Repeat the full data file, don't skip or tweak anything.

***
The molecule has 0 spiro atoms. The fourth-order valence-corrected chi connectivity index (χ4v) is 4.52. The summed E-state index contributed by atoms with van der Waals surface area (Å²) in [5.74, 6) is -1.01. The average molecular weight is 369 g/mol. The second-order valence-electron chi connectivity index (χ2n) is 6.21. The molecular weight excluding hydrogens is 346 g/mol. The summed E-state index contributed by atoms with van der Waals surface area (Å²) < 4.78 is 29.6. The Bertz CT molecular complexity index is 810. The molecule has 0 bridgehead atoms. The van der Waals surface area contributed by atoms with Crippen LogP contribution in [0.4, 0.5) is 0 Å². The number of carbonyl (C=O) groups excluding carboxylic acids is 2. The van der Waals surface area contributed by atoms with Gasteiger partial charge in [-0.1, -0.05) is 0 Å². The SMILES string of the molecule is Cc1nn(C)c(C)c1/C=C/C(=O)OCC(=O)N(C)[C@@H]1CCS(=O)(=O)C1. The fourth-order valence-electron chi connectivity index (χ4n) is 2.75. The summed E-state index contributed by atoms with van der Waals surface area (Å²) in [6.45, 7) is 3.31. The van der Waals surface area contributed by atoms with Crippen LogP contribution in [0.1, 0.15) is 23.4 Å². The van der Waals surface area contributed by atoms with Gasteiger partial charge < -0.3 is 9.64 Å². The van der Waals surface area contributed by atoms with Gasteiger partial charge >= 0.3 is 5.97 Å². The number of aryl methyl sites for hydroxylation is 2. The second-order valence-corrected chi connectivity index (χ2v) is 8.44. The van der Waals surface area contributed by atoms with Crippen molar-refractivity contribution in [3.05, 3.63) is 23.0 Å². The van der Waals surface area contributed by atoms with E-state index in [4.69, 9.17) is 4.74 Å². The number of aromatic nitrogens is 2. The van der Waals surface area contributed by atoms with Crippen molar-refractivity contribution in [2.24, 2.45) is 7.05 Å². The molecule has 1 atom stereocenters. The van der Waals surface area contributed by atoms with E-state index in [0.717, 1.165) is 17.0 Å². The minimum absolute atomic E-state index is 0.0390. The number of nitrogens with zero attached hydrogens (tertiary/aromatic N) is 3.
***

The molecule has 0 spiro atoms. The fourth-order valence-corrected chi connectivity index (χ4v) is 4.52. The summed E-state index contributed by atoms with van der Waals surface area (Å²) in [5.74, 6) is -1.01. The average molecular weight is 369 g/mol. The second-order valence-electron chi connectivity index (χ2n) is 6.21. The molecular weight excluding hydrogens is 346 g/mol. The summed E-state index contributed by atoms with van der Waals surface area (Å²) < 4.78 is 29.6. The Bertz CT molecular complexity index is 810. The molecule has 0 bridgehead atoms. The van der Waals surface area contributed by atoms with Crippen LogP contribution in [0.4, 0.5) is 0 Å². The number of carbonyl (C=O) groups excluding carboxylic acids is 2. The van der Waals surface area contributed by atoms with Gasteiger partial charge in [-0.1, -0.05) is 0 Å². The SMILES string of the molecule is Cc1nn(C)c(C)c1/C=C/C(=O)OCC(=O)N(C)[C@@H]1CCS(=O)(=O)C1. The fourth-order valence-electron chi connectivity index (χ4n) is 2.75. The summed E-state index contributed by atoms with van der Waals surface area (Å²) in [6.45, 7) is 3.31. The van der Waals surface area contributed by atoms with Crippen LogP contribution in [0.1, 0.15) is 23.4 Å². The van der Waals surface area contributed by atoms with Gasteiger partial charge < -0.3 is 9.64 Å². The van der Waals surface area contributed by atoms with Gasteiger partial charge >= 0.3 is 5.97 Å². The number of aryl methyl sites for hydroxylation is 2. The second-order valence-corrected chi connectivity index (χ2v) is 8.44. The van der Waals surface area contributed by atoms with Crippen molar-refractivity contribution in [3.05, 3.63) is 23.0 Å². The van der Waals surface area contributed by atoms with E-state index in [4.69, 9.17) is 4.74 Å². The number of aromatic nitrogens is 2. The van der Waals surface area contributed by atoms with Crippen molar-refractivity contribution in [2.24, 2.45) is 7.05 Å². The molecule has 1 atom stereocenters. The van der Waals surface area contributed by atoms with E-state index in [0.717, 1.165) is 17.0 Å². The minimum absolute atomic E-state index is 0.0390. The number of nitrogens with zero attached hydrogens (tertiary/aromatic N) is 3.